There is an important point here about the principle of bivalence, which says that every statement is either true or false. It's sometimes said that intuitionists do not, and cannot, deny the principle of bivalence but can only hold that we have no reason to affirm it. What's behind this claim is the fact that we can prove that we will not be able to find a statement P and show that it is neither true nor false. That is to say, we can prove that there is no statement that is neither true nor false. But that does not, by itself, show that it is incoherent to hold that not every statement is either true or false. The two claims are intuitionistically consistent.

What's the difference between a philosophy and a religion?

One might mark the difference between philosophy and religion by looking at the different bases given for claims in these two domains. Philosophical claims are justified by arguments, which provide reasons to believe those claims; religious claims need not rest on arguments, but appeal to faith.

To be sure, philosophers have sought to give arguments for religious claims: such argument are part of what is called natural religion. Nevertheless, certain claims--such as the claim that Jesus is the son of God, or the doctrine of the Trinity--are recognized to lie outside the scope of rational justification, and therefore are considered to be part of revealed religion.

Arguably, philosophy began to be distinguished from religion in the work of the Pre-Socratics, and one can track the emergence of rational justification for claims as one reads through their fragments.

Is there an "unconscious", or "subconscious", and if so why hold that such an entity exists.

I'm not sure what you mean by "unconcious". If something braodly Freudian, then I'm not in a position to answer this. But there is another notion of "unconscious" that figures heavily in comtemporary empirical psychology: It is the idea of processing or information that is inaccessible to conscious reflection. For example, the standard view in linguistics nowadays is that our ability to speak and understand our native languages depends upon all sorts of unconcious processing. The evidence for this view is the explanatory success of linguitic theory. It is possible, for example, to state an extremely general principle governing when a pronoun can be "bound by" an antecedent (that is, "refer back" to it) which will account for why the first but not the second of these can mean that John saw John in the mirror:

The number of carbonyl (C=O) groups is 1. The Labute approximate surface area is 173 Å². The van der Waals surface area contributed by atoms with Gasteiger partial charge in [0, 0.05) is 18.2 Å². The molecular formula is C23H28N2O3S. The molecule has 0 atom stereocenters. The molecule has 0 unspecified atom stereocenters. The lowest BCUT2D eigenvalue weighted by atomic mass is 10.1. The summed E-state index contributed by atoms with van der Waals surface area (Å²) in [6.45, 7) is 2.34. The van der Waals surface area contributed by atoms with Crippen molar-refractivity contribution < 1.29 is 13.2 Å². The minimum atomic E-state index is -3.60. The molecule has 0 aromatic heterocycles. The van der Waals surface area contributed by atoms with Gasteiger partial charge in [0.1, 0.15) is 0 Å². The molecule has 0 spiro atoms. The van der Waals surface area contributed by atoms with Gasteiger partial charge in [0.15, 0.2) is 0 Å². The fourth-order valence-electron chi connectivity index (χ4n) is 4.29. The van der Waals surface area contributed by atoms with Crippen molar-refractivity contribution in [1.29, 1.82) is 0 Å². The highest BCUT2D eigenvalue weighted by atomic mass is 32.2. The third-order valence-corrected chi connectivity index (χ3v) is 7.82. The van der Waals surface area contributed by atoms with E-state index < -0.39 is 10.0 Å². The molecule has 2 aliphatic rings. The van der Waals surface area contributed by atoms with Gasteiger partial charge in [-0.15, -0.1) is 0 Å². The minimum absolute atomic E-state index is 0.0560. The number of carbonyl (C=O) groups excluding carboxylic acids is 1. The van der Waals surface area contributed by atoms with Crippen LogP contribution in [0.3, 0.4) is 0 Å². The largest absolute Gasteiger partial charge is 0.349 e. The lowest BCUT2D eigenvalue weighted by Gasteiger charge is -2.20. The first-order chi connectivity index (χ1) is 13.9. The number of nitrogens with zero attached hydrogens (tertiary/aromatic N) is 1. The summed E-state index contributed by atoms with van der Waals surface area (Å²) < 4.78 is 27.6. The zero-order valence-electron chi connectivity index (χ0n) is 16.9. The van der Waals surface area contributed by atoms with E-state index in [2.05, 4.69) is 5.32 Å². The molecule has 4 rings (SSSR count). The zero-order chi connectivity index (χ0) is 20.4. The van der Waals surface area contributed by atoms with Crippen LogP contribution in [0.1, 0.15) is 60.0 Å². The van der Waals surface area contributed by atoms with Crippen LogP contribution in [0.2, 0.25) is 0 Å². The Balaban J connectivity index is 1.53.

1. John saw him in the mirror.
  2. John saw himself in the mirror.

There are all kinds of similar contrasts that the principles explain. Compare, for example:

  1. Bill thinks it would be wrong to kill him.
  2. Bill thinks it would be wrong to kill himself.

The former cannot mean that Bill thinks it would be wrong for him to commit suicide. It can mean either that that it would be wrong for some unspecified person to kill Bill or that it would be wrong for Bill to kill "him", where who that is is determined by context. The latter can mean only that Bill thinks it would be wrong for Bill to commit suicide. It cannot mean that Bill thinks it would be wrong for some unspecified person to commit suicide. Why? Well, "binding theory" explains that too.

The principles of binding theory appear to be correct for all known human languages. The question therefore arises why all normal human beings end up speaking a language for which those principles are correct. A priori, there are lots of possibilities, but the one that seems most plausible is that the principles of binding theory themselves (or something nearby) are known, unconciously, by normal human speakers and that these principles figure in the processing that leads us to hear these sentences as we do. Indeed, these principles are plausibly known innately, since they are not plausibly learned. But they are not, again, something most people consciously know.